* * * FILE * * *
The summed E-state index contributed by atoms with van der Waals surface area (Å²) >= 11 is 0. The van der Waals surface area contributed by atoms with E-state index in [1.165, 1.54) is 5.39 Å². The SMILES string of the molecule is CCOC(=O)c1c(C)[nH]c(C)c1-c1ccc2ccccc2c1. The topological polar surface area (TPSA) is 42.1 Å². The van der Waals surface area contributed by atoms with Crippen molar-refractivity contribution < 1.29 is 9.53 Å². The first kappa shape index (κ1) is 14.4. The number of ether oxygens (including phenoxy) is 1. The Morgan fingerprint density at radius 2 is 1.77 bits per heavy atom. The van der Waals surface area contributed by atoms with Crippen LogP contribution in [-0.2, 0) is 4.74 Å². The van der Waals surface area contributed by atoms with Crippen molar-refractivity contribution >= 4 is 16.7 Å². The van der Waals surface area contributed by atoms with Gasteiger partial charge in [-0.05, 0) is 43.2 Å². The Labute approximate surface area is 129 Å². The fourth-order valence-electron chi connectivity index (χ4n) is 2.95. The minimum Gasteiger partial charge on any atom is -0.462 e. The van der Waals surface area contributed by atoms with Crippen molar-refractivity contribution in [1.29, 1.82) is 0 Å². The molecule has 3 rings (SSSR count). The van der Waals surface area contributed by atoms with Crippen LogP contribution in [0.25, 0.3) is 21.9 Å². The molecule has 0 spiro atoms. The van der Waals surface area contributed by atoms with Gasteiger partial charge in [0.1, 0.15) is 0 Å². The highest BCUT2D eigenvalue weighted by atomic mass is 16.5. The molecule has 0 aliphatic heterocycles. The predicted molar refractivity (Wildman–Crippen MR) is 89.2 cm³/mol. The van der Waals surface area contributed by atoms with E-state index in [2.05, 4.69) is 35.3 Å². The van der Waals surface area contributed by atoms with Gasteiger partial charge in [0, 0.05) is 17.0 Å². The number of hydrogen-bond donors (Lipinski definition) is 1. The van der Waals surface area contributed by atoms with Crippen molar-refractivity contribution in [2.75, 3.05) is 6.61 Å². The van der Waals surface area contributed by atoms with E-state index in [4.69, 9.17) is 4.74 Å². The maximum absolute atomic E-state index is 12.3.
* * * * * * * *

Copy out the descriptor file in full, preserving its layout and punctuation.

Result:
The summed E-state index contributed by atoms with van der Waals surface area (Å²) >= 11 is 0. The van der Waals surface area contributed by atoms with E-state index in [1.165, 1.54) is 5.39 Å². The SMILES string of the molecule is CCOC(=O)c1c(C)[nH]c(C)c1-c1ccc2ccccc2c1. The topological polar surface area (TPSA) is 42.1 Å². The van der Waals surface area contributed by atoms with Crippen molar-refractivity contribution < 1.29 is 9.53 Å². The first kappa shape index (κ1) is 14.4. The number of ether oxygens (including phenoxy) is 1. The Morgan fingerprint density at radius 2 is 1.77 bits per heavy atom. The van der Waals surface area contributed by atoms with Crippen LogP contribution in [-0.2, 0) is 4.74 Å². The van der Waals surface area contributed by atoms with Crippen molar-refractivity contribution >= 4 is 16.7 Å². The van der Waals surface area contributed by atoms with Gasteiger partial charge in [-0.05, 0) is 43.2 Å². The Labute approximate surface area is 129 Å². The fourth-order valence-electron chi connectivity index (χ4n) is 2.95. The minimum Gasteiger partial charge on any atom is -0.462 e. The van der Waals surface area contributed by atoms with Crippen molar-refractivity contribution in [1.29, 1.82) is 0 Å². The molecule has 3 rings (SSSR count). The van der Waals surface area contributed by atoms with Crippen LogP contribution in [0.25, 0.3) is 21.9 Å². The molecule has 0 spiro atoms. The van der Waals surface area contributed by atoms with Gasteiger partial charge in [0.1, 0.15) is 0 Å². The highest BCUT2D eigenvalue weighted by atomic mass is 16.5. The molecule has 0 aliphatic heterocycles. The predicted molar refractivity (Wildman–Crippen MR) is 89.2 cm³/mol. The van der Waals surface area contributed by atoms with E-state index in [2.05, 4.69) is 35.3 Å². The van der Waals surface area contributed by atoms with Gasteiger partial charge in [0, 0.05) is 17.0 Å². The number of hydrogen-bond donors (Lipinski definition) is 1. The van der Waals surface area contributed by atoms with Crippen molar-refractivity contribution in [2.75, 3.05) is 6.61 Å². The van der Waals surface area contributed by atoms with E-state index in [4.69, 9.17) is 4.74 Å². The maximum absolute atomic E-state index is 12.3.